November 9, 2010
Eight men charged. Five confessions. But only one DNA match. Why would four innocent men confess to a brutal crime they didn't commit?
In The Confessions, FRONTLINE producer Ofra Bikel (Innocence Lost, An Ordinary Crime) investigates the conviction of four men -- current and former sailors in the U.S. Navy -- for the rape and murder of a Norfolk, Va., woman in 1997. In the first television interviews with the "Norfolk Four" since their release, Bikel learns of some of the high-pressure police interrogation techniques -- the threat of the death penalty, sleep deprivation, intimidation -- that led each of the men to confess, despite the lack of any evidence linking them to the crime.
Twenty-five-year-old Danial Williams, married for 11 days, was the first to be arrested for the rape and murder of Michelle Bosko. He tells FRONTLINE how he came to confess after 11 hours of interrogation: "Being in a small room, and you have a person sitting over across the table from you that's getting in your face, yelling at you, calling you a liar, poking you in the chest with their finger, and then turns around and says, 'Well, I can help you if you tell me the truth,'" Williams explains. "It went on and on and on throughout the night, with them calling me a liar, telling me I needed to tell the truth. And I kept telling them: 'I am telling you the truth. I didn't do it.' I kept telling them over and over. ... I should have stood my ground."
Instead, Williams gave the Norfolk police detectives a confession. And when that confession proved inconsistent with the forensic evidence, detectives went back to him for an additional confession that better fit the facts. And Williams, once again, gave it to them. He got a court-appointed lawyer.
"No one in Virginia believes that you confess to a murder you didn't commit; no one believes it," says Danny Shipley, Williams' attorney. "And to be quite frank with you, when you approach a case, ... [the death penalty] changes everything. All your decisions that you make are guided by the fact that, if you make the wrong decision, you make the wrong call, your client is dead."
Williams' DNA failed to match the DNA at the crime scene, but that didn't save him. Police picked up Williams' roommate, Joe Dick, and began another interrogation.
"They started asking me where I was when this happened, and I told them that I was on the ship," Dick said. But Dick's interrogation was conducted by one of Norfolk's most formidable detectives, Robert Glenn Ford, who had a reputation for getting confessions. "Ford's saying I'm lying," Dick tells FRONTLINE. "He's starting to get ticked off. He's raising his voice. He keeps coming back with: 'We know you were there. We can prove you were there. You can get the death penalty.' I kept denying it. We went and did a polygraph. He comes back with the results, and he says I'm still lying, that I failed the polygraph. ... Eventually I'd had enough of him, and I just wanted to tell him anything to get him off my back and to shut him up. I was tired; emotionally, mentally worn down." He gave a confession.
Then, confused by police theories and interrogations, Dick started to believe in his own guilt. He implicated another sailor, Eric Wilson, who also confessed. In the end, four men would confess to the rape and murder of Michelle Bosko and another three would be arrested before an eighth man, a convicted rapist named Omar Ballard, was found to be the only DNA match for the Bosko murder. Ballard confessed to the rape and murder of Michelle Bosko, and said that he did it alone -- a statement that fit the forensic facts. But with seven other people already in jail, the police and prosecution refused to change course. Instead, they presented a new theory of the crime in which Ballard met the group outside, and all eight men committed gang rape and murder. From an initial theory of one assailant, namely Danial Williams, the prosecution theory now involved eight, including Ballard.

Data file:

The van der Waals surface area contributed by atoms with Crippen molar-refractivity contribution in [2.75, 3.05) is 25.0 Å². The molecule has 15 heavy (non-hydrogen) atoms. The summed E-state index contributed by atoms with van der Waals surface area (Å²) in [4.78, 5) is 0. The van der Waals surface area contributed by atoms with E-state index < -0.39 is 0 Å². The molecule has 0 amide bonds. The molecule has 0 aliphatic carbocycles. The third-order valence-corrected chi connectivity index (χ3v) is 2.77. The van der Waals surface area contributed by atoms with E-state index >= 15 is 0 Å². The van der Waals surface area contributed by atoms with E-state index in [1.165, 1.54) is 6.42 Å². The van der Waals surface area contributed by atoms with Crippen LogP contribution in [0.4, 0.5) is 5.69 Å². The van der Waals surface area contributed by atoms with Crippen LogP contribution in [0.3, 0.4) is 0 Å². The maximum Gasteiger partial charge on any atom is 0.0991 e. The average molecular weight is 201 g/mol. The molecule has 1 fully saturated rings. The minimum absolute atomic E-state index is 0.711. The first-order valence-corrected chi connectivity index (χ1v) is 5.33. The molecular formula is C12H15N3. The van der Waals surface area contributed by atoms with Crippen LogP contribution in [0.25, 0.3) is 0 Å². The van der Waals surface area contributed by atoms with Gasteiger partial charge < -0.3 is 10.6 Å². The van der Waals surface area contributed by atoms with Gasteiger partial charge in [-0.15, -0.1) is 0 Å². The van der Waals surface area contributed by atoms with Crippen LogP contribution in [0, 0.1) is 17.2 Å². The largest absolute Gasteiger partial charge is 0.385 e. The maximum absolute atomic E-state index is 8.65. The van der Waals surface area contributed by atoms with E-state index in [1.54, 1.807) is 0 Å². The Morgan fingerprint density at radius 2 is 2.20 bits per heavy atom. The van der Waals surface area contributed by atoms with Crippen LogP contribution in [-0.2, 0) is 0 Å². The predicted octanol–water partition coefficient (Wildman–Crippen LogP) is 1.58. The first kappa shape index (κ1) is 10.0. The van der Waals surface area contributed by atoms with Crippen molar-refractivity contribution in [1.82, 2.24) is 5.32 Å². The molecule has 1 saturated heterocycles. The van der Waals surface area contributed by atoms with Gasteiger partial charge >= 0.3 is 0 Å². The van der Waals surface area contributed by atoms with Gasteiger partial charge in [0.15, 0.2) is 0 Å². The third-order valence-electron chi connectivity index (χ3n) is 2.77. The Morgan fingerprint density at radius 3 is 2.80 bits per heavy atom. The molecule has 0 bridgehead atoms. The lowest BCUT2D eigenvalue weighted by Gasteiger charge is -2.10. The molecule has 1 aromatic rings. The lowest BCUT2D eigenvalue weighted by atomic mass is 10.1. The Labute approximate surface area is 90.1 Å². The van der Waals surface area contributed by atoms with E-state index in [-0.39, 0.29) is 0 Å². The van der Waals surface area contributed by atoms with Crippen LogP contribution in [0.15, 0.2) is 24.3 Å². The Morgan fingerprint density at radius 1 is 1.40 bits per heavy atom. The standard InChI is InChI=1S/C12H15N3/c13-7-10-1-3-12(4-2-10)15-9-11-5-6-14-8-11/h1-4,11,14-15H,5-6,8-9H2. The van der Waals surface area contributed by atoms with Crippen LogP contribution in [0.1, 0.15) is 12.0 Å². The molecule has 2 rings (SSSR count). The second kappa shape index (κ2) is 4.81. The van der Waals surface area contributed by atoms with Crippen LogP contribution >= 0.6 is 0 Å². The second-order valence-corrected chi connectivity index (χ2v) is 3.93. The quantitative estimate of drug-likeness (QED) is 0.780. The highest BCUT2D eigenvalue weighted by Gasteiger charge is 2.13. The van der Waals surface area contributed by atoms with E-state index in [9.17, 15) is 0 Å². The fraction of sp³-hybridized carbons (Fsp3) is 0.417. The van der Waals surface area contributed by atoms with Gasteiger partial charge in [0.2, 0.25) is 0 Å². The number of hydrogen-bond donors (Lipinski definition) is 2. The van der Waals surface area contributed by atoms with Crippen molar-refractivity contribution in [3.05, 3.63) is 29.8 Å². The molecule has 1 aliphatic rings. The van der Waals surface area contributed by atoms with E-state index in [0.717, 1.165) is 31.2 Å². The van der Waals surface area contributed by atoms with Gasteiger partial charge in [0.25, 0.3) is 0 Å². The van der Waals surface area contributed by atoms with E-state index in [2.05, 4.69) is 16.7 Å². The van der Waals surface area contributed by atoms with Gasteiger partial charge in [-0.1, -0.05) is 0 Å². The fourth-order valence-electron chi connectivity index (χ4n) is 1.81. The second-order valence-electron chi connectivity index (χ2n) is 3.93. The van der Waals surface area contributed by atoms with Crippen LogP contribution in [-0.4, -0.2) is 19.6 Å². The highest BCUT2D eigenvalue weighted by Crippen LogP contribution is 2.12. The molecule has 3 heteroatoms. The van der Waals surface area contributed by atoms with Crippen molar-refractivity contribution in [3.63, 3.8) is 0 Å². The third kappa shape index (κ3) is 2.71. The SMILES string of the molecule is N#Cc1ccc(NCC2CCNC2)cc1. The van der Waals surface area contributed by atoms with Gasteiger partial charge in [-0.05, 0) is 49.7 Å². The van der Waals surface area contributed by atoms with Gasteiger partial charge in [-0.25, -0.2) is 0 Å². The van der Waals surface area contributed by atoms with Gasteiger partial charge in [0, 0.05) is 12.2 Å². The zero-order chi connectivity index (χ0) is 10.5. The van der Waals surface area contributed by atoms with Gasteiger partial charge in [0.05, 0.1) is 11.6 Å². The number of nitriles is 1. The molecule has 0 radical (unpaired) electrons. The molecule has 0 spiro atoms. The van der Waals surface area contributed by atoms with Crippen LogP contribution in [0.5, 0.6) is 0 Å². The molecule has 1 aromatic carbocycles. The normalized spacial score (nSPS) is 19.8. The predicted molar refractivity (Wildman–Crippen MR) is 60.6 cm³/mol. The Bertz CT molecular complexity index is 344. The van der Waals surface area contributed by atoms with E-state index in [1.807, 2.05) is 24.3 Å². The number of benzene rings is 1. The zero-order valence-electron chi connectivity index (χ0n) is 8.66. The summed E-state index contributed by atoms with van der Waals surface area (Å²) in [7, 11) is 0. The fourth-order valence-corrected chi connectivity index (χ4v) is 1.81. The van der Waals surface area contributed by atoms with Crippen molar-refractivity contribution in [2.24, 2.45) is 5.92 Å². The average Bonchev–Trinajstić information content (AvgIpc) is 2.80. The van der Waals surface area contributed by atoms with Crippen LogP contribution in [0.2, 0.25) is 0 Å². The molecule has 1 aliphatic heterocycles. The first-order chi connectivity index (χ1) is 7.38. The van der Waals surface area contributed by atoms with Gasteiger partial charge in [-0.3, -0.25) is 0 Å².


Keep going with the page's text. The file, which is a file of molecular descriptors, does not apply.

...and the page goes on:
In a recent interview from prison, Ballard tells FRONTLINE that police pressured him to say the other men participated in the crime with him, a statement that he says was not true. "It was made clear from the jump that unless I said somebody else was with me, that it wasn't going to be the truth," Ballard says. "The only truth they wanted to hear [was] that I did it with someone else."
"Even when there's other evidence of innocence, the confession overrides that evidence. People ignore, jurors ignore that evidence," says law professor Richard Leo, who has studied false confessions. "If they were rational, objective, fair-minded police and prosecutors, they would have let everybody else go. But they couldn't admit what was so obvious: [that] they made a mistake, a big mistake. Four people had been interrogated coercively, confessed to a crime they didn't commit, and instead of acknowledging that mistake and these individuals' innocence, they tried to link Omar Ballard to these individuals. They tried to make it a group crime."
All four sailors are now out of prison -- one served his sentence, and the other three were granted conditional pardons last summer, after some 11 years in prison. But the men were not exonerated as felons or sex offenders. "I basically built myself a new cell, my bedroom, ... because that's where I'm safe," Derek Tice, another of the Norfolk Four, tells FRONTLINE. "All I did was trade one cell for another."
Earlier this summer, Detective Glenn Ford was indicted for extorting money from defendants in exchange for getting them a favorable treatment. He was tried in U.S. District Court in Norfolk and took the stand in his own defense. On Oct. 27, 2010 Ford was found guilty on two of four extortion charges and one charge of lying to the FBI. Sentencing is scheduled for Feb. 25, 2011.